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Archive for June, 2014

Solar Numbers Updated

The solar energy production numbers have been updated with the production on June. Not bad, not spectacularly good.

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You are using AD group names to define the users of specific permission groups in SharePoint, right? After all, those groups are already managed centrally somewhere in your organisation, and you don’t want to duplicate that work…

You have this page displaying list items, but some of your users may see just a bit more than others, and those users are defined in a separate group. So you’re trying to determine whether a user belongs to a specific (SharePoint) user group, using a bit of JavaScript. Good idea: that’s what jQuery and SPServices are for, right?

Unfortunately, the following code construct will not work for users in those AD groups:

  $().SPServices(
    {
      operation: "GetGroupCollectionFromUser",
      userLoginName: $().SPServices.SPGetCurrentUser(),
      async: false,
      completefunc: function(xData, Status) {
        if ( $( xData.responseXML ).find( "Group[Name='xxxxxxxx']").length == 1 ) {
          // Try something worthwhile here…
        }
      }
    }
  );

Why does it not work? Because SharePoint manages its own “user accounts”, and while the Permissions of the users in the AD groups will be recognised and applied correctly for standard SharePoint features, the SPServices call for such a user will result in a “User unknown” message. The user has not been defined in the SharePoint user database, and thus there is no way to get to the user’s profile.

To solve your problem, divide your page into separate WebParts, each using the appropriate Audiences. One webpart shows the content for the special users only, and the other has what is needed for the rest but excludes the special users. Simple!

If you really need to know whether a user belongs to a non-SharePoint user group, then you’ll have to write code that consults AD rather than the SharePoint user data – depending on the configuration of your AD that may be possible through web services (or not). Probably too much work, when there are easier solutions around. Better go with the SharePoint flow!

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I have just spent the best part of an hour updating a series of older posts on this blog, deleting category “Software and Development” from them and adding “Software Development” at the same time-  for the sake of consistency, right? I have seen it happen on other sites: all updated posts are included again in the RSS feed, causing a bit of scratching when you read stuff that’s a decade old (yup, that can happen on this blog). I don’t think it did, but if it happened on this WordPress site, then I apologise for the “spam”!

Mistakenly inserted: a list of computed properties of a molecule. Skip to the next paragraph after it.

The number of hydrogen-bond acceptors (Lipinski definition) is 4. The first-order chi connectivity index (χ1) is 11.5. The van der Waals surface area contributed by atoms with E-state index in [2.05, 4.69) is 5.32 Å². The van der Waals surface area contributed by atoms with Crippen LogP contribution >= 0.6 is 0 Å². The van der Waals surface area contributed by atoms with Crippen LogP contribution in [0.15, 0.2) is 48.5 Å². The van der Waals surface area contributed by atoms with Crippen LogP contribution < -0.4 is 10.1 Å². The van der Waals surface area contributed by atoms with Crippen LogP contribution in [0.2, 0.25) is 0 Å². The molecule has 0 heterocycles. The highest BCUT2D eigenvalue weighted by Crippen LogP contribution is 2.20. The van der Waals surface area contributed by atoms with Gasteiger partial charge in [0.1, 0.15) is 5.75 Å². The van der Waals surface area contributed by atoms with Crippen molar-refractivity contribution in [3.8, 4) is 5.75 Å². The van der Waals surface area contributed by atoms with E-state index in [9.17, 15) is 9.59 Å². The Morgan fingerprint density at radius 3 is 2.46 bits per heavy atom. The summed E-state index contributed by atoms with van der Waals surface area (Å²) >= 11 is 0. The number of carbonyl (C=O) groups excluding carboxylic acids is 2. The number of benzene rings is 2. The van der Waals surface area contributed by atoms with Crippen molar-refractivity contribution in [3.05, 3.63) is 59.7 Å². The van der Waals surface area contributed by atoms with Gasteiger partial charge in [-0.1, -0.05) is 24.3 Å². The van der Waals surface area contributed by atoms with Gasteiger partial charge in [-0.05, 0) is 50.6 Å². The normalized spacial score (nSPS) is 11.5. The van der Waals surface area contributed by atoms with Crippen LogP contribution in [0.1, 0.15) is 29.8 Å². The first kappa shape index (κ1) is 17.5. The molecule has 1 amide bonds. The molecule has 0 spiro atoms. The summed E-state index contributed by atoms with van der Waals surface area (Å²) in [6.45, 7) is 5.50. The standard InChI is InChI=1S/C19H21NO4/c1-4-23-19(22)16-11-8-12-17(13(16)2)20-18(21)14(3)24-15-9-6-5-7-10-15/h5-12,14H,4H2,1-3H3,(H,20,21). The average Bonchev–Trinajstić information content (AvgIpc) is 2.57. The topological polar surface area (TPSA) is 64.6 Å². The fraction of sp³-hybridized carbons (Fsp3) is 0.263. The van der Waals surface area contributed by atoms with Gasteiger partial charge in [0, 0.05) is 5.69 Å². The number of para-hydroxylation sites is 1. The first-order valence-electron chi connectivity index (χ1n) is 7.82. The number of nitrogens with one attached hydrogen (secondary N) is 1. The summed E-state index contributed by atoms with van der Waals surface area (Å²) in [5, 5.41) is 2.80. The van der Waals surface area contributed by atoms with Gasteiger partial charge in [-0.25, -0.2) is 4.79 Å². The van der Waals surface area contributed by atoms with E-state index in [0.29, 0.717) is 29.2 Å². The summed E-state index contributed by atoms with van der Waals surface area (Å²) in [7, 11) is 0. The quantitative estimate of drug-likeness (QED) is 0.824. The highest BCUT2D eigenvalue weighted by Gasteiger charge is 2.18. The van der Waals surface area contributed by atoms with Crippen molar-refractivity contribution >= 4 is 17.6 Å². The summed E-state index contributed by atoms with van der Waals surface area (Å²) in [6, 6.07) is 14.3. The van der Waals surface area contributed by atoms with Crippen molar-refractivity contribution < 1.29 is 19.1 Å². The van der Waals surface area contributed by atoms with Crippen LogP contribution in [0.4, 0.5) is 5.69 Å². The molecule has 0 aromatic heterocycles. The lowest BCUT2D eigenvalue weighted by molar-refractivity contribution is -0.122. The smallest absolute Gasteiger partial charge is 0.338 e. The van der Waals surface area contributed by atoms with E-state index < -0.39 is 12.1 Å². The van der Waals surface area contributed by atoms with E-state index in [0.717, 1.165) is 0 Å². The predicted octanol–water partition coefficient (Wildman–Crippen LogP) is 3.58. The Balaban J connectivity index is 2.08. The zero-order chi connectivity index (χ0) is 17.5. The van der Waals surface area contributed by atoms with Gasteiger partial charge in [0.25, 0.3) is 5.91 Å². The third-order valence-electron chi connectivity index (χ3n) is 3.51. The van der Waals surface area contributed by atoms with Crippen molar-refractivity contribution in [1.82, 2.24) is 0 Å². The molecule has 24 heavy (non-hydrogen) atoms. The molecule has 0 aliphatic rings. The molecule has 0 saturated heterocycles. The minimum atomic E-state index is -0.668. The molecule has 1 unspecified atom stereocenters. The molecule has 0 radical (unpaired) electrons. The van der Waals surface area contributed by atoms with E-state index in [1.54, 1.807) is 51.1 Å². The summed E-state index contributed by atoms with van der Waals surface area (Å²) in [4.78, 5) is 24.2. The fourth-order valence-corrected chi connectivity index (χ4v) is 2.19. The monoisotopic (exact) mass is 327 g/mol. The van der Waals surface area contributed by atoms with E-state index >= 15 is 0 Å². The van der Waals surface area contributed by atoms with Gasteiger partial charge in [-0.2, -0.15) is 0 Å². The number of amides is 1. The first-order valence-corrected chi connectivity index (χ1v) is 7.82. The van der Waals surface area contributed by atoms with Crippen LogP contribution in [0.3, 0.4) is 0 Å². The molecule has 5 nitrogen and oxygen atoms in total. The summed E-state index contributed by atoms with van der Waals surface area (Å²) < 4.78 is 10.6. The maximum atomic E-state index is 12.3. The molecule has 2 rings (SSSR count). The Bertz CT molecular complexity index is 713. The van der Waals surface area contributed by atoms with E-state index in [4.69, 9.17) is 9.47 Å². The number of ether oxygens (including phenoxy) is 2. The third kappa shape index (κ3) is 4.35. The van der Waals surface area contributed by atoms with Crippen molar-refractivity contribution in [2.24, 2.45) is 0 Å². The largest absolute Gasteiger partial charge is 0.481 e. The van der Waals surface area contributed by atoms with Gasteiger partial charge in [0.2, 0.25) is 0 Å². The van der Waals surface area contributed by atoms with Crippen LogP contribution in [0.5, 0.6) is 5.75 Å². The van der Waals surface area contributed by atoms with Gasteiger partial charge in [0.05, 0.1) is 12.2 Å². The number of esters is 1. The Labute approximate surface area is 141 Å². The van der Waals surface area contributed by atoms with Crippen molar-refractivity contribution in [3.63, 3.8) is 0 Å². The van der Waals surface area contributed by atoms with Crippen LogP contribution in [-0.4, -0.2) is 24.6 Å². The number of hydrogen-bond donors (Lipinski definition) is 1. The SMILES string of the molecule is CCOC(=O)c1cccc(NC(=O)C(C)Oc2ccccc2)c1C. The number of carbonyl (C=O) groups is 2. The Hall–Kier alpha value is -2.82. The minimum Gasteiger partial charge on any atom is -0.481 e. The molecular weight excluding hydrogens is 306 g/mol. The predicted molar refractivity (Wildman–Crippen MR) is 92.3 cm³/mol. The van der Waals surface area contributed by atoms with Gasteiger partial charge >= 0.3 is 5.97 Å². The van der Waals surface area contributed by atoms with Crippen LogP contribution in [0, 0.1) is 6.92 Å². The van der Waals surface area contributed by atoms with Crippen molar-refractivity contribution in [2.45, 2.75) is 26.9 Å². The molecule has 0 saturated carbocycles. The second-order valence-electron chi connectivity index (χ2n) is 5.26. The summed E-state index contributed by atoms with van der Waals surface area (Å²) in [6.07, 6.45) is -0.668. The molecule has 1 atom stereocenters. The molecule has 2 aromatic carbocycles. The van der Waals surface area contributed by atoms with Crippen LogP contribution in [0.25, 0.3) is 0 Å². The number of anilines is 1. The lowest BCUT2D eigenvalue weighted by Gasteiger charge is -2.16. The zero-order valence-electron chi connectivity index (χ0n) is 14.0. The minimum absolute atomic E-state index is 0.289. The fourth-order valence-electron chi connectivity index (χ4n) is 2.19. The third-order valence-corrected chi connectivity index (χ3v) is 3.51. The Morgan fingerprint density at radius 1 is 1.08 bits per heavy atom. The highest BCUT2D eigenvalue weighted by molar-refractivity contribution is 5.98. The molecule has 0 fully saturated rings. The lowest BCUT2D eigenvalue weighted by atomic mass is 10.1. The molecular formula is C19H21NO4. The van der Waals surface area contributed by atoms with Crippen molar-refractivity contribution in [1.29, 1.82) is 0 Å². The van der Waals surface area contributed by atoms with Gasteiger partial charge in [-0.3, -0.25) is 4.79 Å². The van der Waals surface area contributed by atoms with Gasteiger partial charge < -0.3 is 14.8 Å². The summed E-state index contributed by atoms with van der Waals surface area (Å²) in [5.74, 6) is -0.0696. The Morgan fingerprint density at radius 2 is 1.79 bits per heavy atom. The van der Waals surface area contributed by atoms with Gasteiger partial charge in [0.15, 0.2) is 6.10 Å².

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Fargo is an interesting piece of technology, especially for people who like outlines and blogs. Chris Dadswell wrote a complete instruction manual on setting up your own, self-hosted static Fargo blog: “How-To: Fargo Self-Hosted Publishing“.

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But what I like most about his post is the footer, quoting my favourite poet Frank Zappa: “Moving to Montana soon, gonna be a dental floss tycoon”… Thumbs up, Chris!

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The BMW K-series of the 1980’s and 1990’s were not exactly loved for their looks – the surname of the original K-series, “the Flying Brick”, is a clear indication of that fact. However, it is possible to turn such a brick into a beauty, as evidenced by this Estonian handiwork:

BMW K75 by Renard Speed Shop

BMW K75 by Renard Speed Shop

Read all about it on the Pipeburn website: “BMW K75 by Renard Speed Shop“. And I’m not hiding the fact thatI would love to ride this bike, if only to feel to what extent it is different from the K75 I owned for so many years.

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Not yet seven years old, and already the subject of an historical overview: “The history of Android. Follow the endless iterations from Android 0.5 to Android 4.4” (on Ars Technica).

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There’s “An illustrated history of the Android interface” as well. What all this mainly illustrates, is the speed of change in the software world – even Android 2.0 (late 2009) looks quite antiquated!

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Have A Laugh With The CIA

Ars Technica writes: “It’s not often you’ll see the spy agency having a sense of humor.

First tweet of the CIA on June 6th, 2014.

First tweet of the CIA on June 6th, 2014.

Well, that gives us at least one opportunity in many years to laugh with what the official intelligence instances are doing…

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